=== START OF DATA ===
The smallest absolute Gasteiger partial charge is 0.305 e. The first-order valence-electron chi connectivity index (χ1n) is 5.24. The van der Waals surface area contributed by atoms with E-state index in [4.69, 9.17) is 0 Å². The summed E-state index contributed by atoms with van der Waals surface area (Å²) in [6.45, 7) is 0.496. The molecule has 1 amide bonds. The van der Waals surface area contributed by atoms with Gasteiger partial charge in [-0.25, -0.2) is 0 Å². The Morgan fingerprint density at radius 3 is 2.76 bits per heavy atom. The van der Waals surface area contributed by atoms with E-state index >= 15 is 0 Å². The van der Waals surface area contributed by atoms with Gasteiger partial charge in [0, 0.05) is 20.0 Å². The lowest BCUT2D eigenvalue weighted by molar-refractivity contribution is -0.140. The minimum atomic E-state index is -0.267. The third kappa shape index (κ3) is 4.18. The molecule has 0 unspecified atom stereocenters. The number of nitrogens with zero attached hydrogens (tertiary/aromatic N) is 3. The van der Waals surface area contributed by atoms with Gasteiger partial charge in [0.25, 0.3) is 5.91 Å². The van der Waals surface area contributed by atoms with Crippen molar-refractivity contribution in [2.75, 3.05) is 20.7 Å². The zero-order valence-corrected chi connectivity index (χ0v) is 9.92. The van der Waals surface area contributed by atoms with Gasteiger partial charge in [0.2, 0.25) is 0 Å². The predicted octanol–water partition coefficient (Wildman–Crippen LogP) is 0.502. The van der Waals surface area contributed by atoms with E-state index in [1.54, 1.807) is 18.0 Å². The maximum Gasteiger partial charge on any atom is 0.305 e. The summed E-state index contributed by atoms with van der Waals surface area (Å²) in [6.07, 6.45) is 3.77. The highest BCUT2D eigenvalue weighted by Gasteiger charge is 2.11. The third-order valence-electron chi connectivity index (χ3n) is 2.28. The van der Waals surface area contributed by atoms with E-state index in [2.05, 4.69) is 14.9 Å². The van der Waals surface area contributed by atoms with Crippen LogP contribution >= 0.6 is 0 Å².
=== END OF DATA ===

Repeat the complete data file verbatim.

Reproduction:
The smallest absolute Gasteiger partial charge is 0.305 e. The first-order valence-electron chi connectivity index (χ1n) is 5.24. The van der Waals surface area contributed by atoms with E-state index in [4.69, 9.17) is 0 Å². The summed E-state index contributed by atoms with van der Waals surface area (Å²) in [6.45, 7) is 0.496. The molecule has 1 amide bonds. The van der Waals surface area contributed by atoms with Gasteiger partial charge in [-0.25, -0.2) is 0 Å². The Morgan fingerprint density at radius 3 is 2.76 bits per heavy atom. The van der Waals surface area contributed by atoms with E-state index >= 15 is 0 Å². The van der Waals surface area contributed by atoms with Gasteiger partial charge in [0, 0.05) is 20.0 Å². The lowest BCUT2D eigenvalue weighted by molar-refractivity contribution is -0.140. The minimum atomic E-state index is -0.267. The third kappa shape index (κ3) is 4.18. The molecule has 0 unspecified atom stereocenters. The number of nitrogens with zero attached hydrogens (tertiary/aromatic N) is 3. The van der Waals surface area contributed by atoms with Gasteiger partial charge in [0.25, 0.3) is 5.91 Å². The van der Waals surface area contributed by atoms with Crippen molar-refractivity contribution in [2.75, 3.05) is 20.7 Å². The zero-order valence-corrected chi connectivity index (χ0v) is 9.92. The van der Waals surface area contributed by atoms with Gasteiger partial charge in [0.2, 0.25) is 0 Å². The predicted octanol–water partition coefficient (Wildman–Crippen LogP) is 0.502. The van der Waals surface area contributed by atoms with E-state index in [1.54, 1.807) is 18.0 Å². The maximum Gasteiger partial charge on any atom is 0.305 e. The summed E-state index contributed by atoms with van der Waals surface area (Å²) in [6.07, 6.45) is 3.77. The highest BCUT2D eigenvalue weighted by Gasteiger charge is 2.11. The third-order valence-electron chi connectivity index (χ3n) is 2.28. The van der Waals surface area contributed by atoms with E-state index in [2.05, 4.69) is 14.9 Å². The van der Waals surface area contributed by atoms with Crippen LogP contribution >= 0.6 is 0 Å².